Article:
Pareto charts help focus attention on the most critical issues to get the most benefit.
Most operations experience a degree of normal variation (or common cause variation); that is, most processes do not consistently achieve target performance. Control charts provide a mechanism for establishing an objective range of acceptable variation around the target performance, thereby focusing attention on particular cause variations. Control charts determine if processes are in or out of statistical control.
We can determine if our process is in statistical control by plotting data points over time and comparing them with an upper and lower control limit. If any issues fall outside the boundaries, something significant has happened that could impact quality or performance.
A histogram is a handy tool for identifying common causes. You can use it to analyze the frequency distribution of data.
The histogram is a bar chart showing the number or percentage of measurements in each s identify cause because it shows how often certain events occur.
Histograms can be ordered (like a Pareto chart) or unordered. They're also known as frequency polygons and box plots, which are different names for the same thing.
A scatter diagram is a graph that shows the relationship between two variables. It plots the independent variable (X) against the dependent variable (Y). The X-axis represents the measured characteristic, and the Y-axis measures the other.
For example, you could plot people's heights against their weights on a scatter diagram to show how they're related.
You can use these tools in the quality management plan and control quality processes. Using these tools, you can identify problems within your organization and find ways to fix them. You also can use them to help you better understand what changes need to be made to improve your company's processes and products.
Quality Planning Techniques
There are various techniques used in quality planning. Some of the most used methods are discussed below.
It is used to measure the tradeoffs of providing quality. It is like a cost-benefit ratio.
Ratios indicate how the benefits and costs of proposed projects are related. Ratios can be expressed in monetary or qualitative terms. Generally, a project with a BCR more significant than 1.0 is significantly suited to a positive net present value for investors and the firm.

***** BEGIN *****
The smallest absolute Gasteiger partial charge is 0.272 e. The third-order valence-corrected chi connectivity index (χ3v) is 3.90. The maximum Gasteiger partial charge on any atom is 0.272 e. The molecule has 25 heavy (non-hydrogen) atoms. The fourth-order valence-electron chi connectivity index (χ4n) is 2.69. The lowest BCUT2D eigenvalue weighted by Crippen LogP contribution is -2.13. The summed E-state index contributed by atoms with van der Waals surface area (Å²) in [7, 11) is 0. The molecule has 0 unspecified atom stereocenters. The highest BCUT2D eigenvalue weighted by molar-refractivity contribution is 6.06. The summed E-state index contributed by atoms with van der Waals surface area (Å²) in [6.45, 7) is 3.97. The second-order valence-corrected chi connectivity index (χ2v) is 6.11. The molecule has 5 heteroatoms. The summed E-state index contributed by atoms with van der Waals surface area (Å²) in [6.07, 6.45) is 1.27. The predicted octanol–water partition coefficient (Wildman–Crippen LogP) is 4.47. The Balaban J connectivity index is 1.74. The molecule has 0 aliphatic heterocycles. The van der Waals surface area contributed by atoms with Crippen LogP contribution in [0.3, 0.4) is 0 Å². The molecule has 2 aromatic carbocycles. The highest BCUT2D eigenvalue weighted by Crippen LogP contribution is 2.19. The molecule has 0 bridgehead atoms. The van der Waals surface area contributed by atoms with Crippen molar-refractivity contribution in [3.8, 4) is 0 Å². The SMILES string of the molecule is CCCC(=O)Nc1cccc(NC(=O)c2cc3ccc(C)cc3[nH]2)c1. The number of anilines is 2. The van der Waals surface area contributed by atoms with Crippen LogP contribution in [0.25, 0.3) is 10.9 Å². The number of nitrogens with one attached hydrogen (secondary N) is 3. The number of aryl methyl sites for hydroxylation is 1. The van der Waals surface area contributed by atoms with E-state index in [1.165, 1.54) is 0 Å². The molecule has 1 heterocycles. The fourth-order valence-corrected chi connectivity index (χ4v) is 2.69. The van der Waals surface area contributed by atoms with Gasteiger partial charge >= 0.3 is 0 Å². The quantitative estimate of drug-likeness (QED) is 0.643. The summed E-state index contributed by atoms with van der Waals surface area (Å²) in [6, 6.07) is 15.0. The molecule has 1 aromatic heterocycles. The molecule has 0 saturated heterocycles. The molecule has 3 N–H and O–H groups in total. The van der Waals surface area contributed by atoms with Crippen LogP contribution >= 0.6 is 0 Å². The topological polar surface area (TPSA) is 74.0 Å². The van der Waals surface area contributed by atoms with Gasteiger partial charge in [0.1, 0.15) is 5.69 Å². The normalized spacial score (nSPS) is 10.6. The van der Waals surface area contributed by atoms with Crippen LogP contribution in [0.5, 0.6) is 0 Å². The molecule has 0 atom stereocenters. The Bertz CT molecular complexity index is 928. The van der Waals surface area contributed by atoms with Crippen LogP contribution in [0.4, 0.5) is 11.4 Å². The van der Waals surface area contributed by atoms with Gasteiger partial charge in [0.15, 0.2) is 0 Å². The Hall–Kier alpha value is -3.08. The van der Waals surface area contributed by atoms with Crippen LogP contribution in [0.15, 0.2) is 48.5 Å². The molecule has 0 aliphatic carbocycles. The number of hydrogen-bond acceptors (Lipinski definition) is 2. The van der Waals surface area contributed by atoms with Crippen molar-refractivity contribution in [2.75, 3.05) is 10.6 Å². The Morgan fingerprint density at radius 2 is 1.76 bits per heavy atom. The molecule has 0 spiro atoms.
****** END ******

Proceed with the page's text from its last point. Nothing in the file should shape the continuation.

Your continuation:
BCR can be applied when evaluating investments in various assets and projects. For example, You can use it for estimating the return on investment for asset purchase or for determining whether to proceed with an investment in research and development (R&D).
Cost of quality (COQ) is a term used in modern quality management to refer to the total costs associated with ensuring that a project meets its requirements, including the cost of conformance and nonconformance.
COQ is vital because it's often more expensive to fix mistakes after they've been made than it would have been to prevent them from happening in the first place. For example, if you have a software program that has bugs and need to fix them by hiring new programmers, that will be far more expensive than if you had hired people who knew what they were doing first!
Businesses must consider the cost of quality when planning projects to ensure they're not wasting money on fixing mistakes later.
Brainstorming is a technique for gathering information, where multiple unfiltered inputs and ideas are solicited and captured for later analysis and decision making.
The objective of brainstorming is to produce as many ideas as possible. The more ideas there are, the better the chance of finding a good idea.
Brainstorming sessions should be relaxed and informal. The group should not be concerned with evaluating or criticizing any idea; instead, they should focus on generating as many ideas as possible.
Participants also need to feel free to contribute their thoughts without fear of ridicule or judgment by others. Brainstorming is an excellent way for teams to generate new ideas about products, services, processes, etc.
Force Field Analysis
Force field analysis is a technique for analyzing ideas by grouping characteristics or factors pros and cons of the concept. In FFA, each aspect has a different strength: some are significant factors, others minor. The major ones significantly impact the idea, while the minor ones have a negligible effect.
The technique involves identifying the significant factors in favor of your idea, listing the minor ones in favor of it, then doing the same with elements against your view. Then you can compare how strong each of those groups has pros and cons and decide whether it's worth pursuing your idea further or not.